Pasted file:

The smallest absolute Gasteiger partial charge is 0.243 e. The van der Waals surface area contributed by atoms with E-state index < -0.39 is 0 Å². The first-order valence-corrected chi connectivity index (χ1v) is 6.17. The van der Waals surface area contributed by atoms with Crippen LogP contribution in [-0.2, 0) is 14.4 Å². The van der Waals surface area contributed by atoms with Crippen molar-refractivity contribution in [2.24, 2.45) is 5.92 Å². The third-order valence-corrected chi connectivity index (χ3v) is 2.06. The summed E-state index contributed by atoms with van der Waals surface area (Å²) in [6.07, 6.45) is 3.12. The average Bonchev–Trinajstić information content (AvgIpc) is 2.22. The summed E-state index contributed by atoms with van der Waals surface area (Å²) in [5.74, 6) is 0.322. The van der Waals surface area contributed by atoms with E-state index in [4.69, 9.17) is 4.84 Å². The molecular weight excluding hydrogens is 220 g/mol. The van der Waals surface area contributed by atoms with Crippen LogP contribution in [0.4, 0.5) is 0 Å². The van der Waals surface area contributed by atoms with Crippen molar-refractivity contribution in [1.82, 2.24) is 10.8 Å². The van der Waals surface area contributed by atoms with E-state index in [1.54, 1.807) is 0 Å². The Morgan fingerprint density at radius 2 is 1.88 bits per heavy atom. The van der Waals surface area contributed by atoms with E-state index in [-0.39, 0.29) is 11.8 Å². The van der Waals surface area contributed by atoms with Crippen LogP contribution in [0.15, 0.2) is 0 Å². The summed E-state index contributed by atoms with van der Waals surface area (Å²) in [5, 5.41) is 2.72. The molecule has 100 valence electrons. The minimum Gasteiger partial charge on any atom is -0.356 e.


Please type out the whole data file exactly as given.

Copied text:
The smallest absolute Gasteiger partial charge is 0.243 e. The van der Waals surface area contributed by atoms with E-state index < -0.39 is 0 Å². The first-order valence-corrected chi connectivity index (χ1v) is 6.17. The van der Waals surface area contributed by atoms with Crippen LogP contribution in [-0.2, 0) is 14.4 Å². The van der Waals surface area contributed by atoms with Crippen molar-refractivity contribution in [2.24, 2.45) is 5.92 Å². The third-order valence-corrected chi connectivity index (χ3v) is 2.06. The summed E-state index contributed by atoms with van der Waals surface area (Å²) in [6.07, 6.45) is 3.12. The average Bonchev–Trinajstić information content (AvgIpc) is 2.22. The summed E-state index contributed by atoms with van der Waals surface area (Å²) in [5.74, 6) is 0.322. The van der Waals surface area contributed by atoms with E-state index in [4.69, 9.17) is 4.84 Å². The molecular weight excluding hydrogens is 220 g/mol. The van der Waals surface area contributed by atoms with Crippen LogP contribution in [0.4, 0.5) is 0 Å². The van der Waals surface area contributed by atoms with Crippen molar-refractivity contribution in [1.82, 2.24) is 10.8 Å². The van der Waals surface area contributed by atoms with E-state index in [1.54, 1.807) is 0 Å². The Morgan fingerprint density at radius 2 is 1.88 bits per heavy atom. The van der Waals surface area contributed by atoms with E-state index in [-0.39, 0.29) is 11.8 Å². The van der Waals surface area contributed by atoms with Crippen LogP contribution in [0.15, 0.2) is 0 Å². The summed E-state index contributed by atoms with van der Waals surface area (Å²) in [5, 5.41) is 2.72. The molecule has 100 valence electrons. The minimum Gasteiger partial charge on any atom is -0.356 e.